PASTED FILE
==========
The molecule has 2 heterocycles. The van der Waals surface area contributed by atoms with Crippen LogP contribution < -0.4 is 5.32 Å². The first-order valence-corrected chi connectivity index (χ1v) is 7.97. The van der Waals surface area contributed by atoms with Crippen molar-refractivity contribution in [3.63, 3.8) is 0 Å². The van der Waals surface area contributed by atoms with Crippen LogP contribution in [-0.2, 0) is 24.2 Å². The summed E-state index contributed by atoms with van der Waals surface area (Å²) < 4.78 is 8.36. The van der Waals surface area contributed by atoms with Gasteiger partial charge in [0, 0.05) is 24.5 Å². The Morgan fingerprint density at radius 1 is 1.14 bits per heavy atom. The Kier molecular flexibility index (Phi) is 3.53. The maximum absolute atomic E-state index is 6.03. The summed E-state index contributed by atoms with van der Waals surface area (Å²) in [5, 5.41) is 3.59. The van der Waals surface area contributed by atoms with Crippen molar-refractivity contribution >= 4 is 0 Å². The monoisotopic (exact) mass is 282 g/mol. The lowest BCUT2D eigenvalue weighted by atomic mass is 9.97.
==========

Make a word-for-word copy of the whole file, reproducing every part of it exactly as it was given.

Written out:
The molecule has 2 heterocycles. The van der Waals surface area contributed by atoms with Crippen LogP contribution < -0.4 is 5.32 Å². The first-order valence-corrected chi connectivity index (χ1v) is 7.97. The van der Waals surface area contributed by atoms with Crippen molar-refractivity contribution in [3.63, 3.8) is 0 Å². The van der Waals surface area contributed by atoms with Crippen LogP contribution in [-0.2, 0) is 24.2 Å². The summed E-state index contributed by atoms with van der Waals surface area (Å²) < 4.78 is 8.36. The van der Waals surface area contributed by atoms with Gasteiger partial charge in [0, 0.05) is 24.5 Å². The Morgan fingerprint density at radius 1 is 1.14 bits per heavy atom. The Kier molecular flexibility index (Phi) is 3.53. The maximum absolute atomic E-state index is 6.03. The summed E-state index contributed by atoms with van der Waals surface area (Å²) in [5, 5.41) is 3.59. The van der Waals surface area contributed by atoms with Crippen molar-refractivity contribution >= 4 is 0 Å². The monoisotopic (exact) mass is 282 g/mol. The lowest BCUT2D eigenvalue weighted by atomic mass is 9.97.